Patients undergoing PCI and PPAI have similar risk factors such as hypertension, diabetes and smoking.6 Compared to men, women undergoing PCI are noted to be older and have a higher prevalence of comorbidities such as diabetes. In spite of the similar extent of CAD and the procedural success rate compared to men, women have a higher incidence of vascular and bleeding complications.10 This difference has traditionally been explained by smaller body surface area, smaller vessels and older age. Furthermore, patients with PAD undergoing PCI have almost a two-fold higher incidence of bleeding complications.11 Consequently, women undergoing PPAI with or without CAD may constitute a high-risk population for vascular and bleeding complications.
Data on gender differences in outcomes for patients undergoing PPAI who have similar atherosclerotic disease processes and comorbidities are limited, especially in the contemporary device era. Prior angioplasty studies for peripheral arterial interventions predominantly using balloons showed similar success rates between men and women, but with a higher risk for bleeding complications in women.12,13 In these studies, stent and arterial closure device use was minimal, and heparin was predominantly used as an anticoagulant agent.
Patients in our study had several cardiovascular and medical comorbidities such as diabetes, renal insufficiency, along with significant PAD, placing them in a higher risk category for any percutaneous procedure. The peripheral arterial interventions involved several territories, requiring vascular access via different routes, and many devices including stents, in over 70% of patients. Although women had smaller body surface area, a surrogate for smaller vessel size, women had similar lesion and procedural success rates compared to men, which may be attributable to improvement in techniques and devices. In-hospital outcomes were similar between the two groups, although women had over a ten-fold higher incidence of bleeding complications compared to men, a finding no different than patients undergoing PCI for CAD.4,10,14–17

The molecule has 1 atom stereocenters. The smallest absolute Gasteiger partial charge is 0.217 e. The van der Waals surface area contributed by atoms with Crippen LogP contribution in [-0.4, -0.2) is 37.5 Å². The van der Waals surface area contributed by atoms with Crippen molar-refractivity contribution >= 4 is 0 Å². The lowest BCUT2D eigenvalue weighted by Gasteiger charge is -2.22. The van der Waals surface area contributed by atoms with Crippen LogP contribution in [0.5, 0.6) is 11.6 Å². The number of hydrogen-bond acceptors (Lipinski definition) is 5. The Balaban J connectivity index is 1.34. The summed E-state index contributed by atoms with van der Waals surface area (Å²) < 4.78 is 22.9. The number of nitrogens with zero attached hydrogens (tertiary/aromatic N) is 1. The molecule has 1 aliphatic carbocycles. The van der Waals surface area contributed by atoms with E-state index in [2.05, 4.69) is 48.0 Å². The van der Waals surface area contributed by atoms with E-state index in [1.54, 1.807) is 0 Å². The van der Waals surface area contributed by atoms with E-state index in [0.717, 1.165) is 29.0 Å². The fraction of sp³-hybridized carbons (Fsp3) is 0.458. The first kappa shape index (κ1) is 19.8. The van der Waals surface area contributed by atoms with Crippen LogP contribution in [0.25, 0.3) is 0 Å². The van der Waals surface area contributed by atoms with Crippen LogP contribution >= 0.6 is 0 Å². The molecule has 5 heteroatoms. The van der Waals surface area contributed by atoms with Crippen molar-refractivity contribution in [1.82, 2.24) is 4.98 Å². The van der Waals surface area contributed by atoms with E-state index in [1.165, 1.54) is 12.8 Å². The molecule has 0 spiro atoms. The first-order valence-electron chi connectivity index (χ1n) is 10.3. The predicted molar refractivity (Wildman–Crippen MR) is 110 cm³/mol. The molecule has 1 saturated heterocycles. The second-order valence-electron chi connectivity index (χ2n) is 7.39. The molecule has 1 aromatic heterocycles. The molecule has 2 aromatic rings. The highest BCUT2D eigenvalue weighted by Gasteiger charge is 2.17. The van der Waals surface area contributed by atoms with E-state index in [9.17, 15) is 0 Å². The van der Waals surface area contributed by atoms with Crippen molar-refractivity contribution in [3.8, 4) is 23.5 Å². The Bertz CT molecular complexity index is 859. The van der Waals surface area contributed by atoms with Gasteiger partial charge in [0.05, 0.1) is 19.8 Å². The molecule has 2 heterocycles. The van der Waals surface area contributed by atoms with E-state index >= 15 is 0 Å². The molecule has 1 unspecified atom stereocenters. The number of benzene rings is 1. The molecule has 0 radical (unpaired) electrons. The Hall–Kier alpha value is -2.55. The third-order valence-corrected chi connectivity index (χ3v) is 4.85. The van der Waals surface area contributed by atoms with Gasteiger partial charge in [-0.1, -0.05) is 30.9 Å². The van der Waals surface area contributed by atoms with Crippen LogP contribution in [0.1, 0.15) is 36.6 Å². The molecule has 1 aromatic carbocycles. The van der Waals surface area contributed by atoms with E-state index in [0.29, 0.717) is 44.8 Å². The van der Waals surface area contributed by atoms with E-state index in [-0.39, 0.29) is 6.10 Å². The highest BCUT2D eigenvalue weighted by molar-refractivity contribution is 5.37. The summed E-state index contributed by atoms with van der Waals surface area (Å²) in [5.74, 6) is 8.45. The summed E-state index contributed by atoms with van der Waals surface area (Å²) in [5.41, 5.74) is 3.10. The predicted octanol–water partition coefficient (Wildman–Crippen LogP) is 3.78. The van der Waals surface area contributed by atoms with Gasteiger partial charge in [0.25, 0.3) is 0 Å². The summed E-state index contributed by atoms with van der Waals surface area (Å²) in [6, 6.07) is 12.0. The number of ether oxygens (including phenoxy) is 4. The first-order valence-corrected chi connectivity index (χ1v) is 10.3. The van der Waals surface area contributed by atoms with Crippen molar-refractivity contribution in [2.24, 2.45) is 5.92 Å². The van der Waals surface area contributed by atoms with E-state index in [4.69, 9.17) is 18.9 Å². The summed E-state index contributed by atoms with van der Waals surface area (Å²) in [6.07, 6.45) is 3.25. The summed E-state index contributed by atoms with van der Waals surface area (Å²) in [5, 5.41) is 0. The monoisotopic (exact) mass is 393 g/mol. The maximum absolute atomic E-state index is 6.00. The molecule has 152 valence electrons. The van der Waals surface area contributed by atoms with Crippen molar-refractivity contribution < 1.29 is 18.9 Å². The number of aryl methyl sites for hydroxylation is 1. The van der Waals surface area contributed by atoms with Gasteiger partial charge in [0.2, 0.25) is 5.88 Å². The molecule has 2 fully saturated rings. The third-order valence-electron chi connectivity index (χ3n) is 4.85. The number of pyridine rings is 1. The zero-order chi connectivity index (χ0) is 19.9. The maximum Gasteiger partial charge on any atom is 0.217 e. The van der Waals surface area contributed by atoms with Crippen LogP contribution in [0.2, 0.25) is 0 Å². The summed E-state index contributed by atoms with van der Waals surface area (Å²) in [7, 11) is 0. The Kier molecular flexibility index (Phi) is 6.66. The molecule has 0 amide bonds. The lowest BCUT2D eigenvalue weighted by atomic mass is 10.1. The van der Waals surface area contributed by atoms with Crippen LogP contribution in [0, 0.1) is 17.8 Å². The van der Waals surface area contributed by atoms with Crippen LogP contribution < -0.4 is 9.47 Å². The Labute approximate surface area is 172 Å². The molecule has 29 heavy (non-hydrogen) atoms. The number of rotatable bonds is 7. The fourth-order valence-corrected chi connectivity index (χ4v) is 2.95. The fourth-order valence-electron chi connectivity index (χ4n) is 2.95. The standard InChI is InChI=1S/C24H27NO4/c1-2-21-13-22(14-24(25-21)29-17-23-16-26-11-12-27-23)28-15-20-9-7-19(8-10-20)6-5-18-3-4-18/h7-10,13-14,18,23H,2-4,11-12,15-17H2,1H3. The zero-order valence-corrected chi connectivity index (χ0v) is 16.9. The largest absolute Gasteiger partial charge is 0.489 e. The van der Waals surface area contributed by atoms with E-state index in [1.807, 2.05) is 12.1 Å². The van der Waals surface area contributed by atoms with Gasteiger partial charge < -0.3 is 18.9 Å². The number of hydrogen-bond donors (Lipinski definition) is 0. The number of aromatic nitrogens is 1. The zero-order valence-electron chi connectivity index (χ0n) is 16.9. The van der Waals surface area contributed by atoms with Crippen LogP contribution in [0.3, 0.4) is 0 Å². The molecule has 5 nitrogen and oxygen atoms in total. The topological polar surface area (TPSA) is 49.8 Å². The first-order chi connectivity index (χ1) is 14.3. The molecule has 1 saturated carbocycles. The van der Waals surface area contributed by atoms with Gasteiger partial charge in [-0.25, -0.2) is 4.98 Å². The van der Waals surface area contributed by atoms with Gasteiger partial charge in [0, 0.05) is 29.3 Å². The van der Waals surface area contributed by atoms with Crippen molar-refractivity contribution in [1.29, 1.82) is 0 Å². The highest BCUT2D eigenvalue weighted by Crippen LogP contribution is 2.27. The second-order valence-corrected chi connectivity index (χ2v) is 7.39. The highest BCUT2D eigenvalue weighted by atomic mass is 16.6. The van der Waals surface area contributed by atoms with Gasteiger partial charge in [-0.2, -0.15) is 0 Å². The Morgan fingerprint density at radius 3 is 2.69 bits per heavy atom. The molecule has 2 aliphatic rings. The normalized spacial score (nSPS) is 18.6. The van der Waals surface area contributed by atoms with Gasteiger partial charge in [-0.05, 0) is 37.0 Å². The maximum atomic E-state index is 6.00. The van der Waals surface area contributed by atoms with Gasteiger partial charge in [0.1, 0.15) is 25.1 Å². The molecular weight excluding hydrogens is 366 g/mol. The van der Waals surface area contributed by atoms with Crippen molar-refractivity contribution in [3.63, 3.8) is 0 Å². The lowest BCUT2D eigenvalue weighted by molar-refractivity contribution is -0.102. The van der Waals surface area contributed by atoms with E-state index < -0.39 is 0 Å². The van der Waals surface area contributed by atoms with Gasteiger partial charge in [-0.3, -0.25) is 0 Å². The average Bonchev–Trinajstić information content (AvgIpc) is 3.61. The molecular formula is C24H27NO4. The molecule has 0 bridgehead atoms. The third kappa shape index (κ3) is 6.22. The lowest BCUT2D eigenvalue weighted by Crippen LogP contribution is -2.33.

Hemorrhagic complications. Vascular and hemorrhagic complications are major causes of morbidity, increased cost after catheter-based interventions, and even death.18 The excessive risk of major bleeding in women in our study was in line with previous studies of PPAI as well as PCI.12–14,17,19 Although the cause of heightened susceptibility to hemorrhagic complications in women is still unclear, several reasons including older age, smaller vessels, sheath size and differing pharmacokinetics of antiplatelet and anticoagulant agents have been proposed.15,16,18,20,21 A prior study has shown prolonged partial thromboplastin time for women given heparin, even after weight-adjusted dosing.21 Less aggressive anticoagulation, or use of a direct thrombin inhibitor, may decrease the risk of bleeding complications. The safety profile of bivalirudin was shown in the recently-published APPROVE trial.22 In coronary intervention with GP IIb/IIIa inhibitors, on the other hand, a significant interaction between gender and access site bleeding has been suggested.15,16 Because the overall use of GP IIb/IIIa inhibitors was limited in our study (0.7%), we cannot assess the effect of these agents in PPAI. The role of GP IIb/IIIa inhibitors in PPAI needs to be evaluated in larger studies.
Interestingly, arterial closure devices were used in almost 60% of our patients after PPAI. Although it has been suggested that women may be at significantly higher risk than men for access site complication with the use of hemostasis devices, such a relation or any protective effect of these devices from hemorrhagic complications were not noted in our study.23,24